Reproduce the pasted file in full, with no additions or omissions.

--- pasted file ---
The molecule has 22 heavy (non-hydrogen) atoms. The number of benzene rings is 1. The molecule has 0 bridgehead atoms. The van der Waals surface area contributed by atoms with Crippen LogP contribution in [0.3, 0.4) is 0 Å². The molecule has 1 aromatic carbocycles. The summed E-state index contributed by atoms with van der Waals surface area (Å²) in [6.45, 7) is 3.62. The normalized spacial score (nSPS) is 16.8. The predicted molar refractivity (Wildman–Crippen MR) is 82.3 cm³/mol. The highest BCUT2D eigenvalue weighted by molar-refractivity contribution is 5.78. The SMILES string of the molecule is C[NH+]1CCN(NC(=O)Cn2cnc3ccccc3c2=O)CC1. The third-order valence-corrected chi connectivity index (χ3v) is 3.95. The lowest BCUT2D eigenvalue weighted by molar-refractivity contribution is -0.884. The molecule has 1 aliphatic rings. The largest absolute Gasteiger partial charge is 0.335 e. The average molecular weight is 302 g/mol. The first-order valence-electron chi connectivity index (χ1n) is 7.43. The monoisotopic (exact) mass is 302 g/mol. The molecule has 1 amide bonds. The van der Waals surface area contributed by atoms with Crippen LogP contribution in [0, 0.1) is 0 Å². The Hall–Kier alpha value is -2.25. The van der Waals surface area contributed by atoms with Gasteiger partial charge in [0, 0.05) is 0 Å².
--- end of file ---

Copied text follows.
The molecule has 22 heavy (non-hydrogen) atoms. The number of benzene rings is 1. The molecule has 0 bridgehead atoms. The van der Waals surface area contributed by atoms with Crippen LogP contribution in [0.3, 0.4) is 0 Å². The molecule has 1 aromatic carbocycles. The summed E-state index contributed by atoms with van der Waals surface area (Å²) in [6.45, 7) is 3.62. The normalized spacial score (nSPS) is 16.8. The predicted molar refractivity (Wildman–Crippen MR) is 82.3 cm³/mol. The highest BCUT2D eigenvalue weighted by molar-refractivity contribution is 5.78. The SMILES string of the molecule is C[NH+]1CCN(NC(=O)Cn2cnc3ccccc3c2=O)CC1. The third-order valence-corrected chi connectivity index (χ3v) is 3.95. The lowest BCUT2D eigenvalue weighted by molar-refractivity contribution is -0.884. The molecule has 1 aliphatic rings. The largest absolute Gasteiger partial charge is 0.335 e. The average molecular weight is 302 g/mol. The first-order valence-electron chi connectivity index (χ1n) is 7.43. The monoisotopic (exact) mass is 302 g/mol. The molecule has 1 amide bonds. The van der Waals surface area contributed by atoms with Crippen LogP contribution in [0, 0.1) is 0 Å². The Hall–Kier alpha value is -2.25. The van der Waals surface area contributed by atoms with Gasteiger partial charge in [0, 0.05) is 0 Å².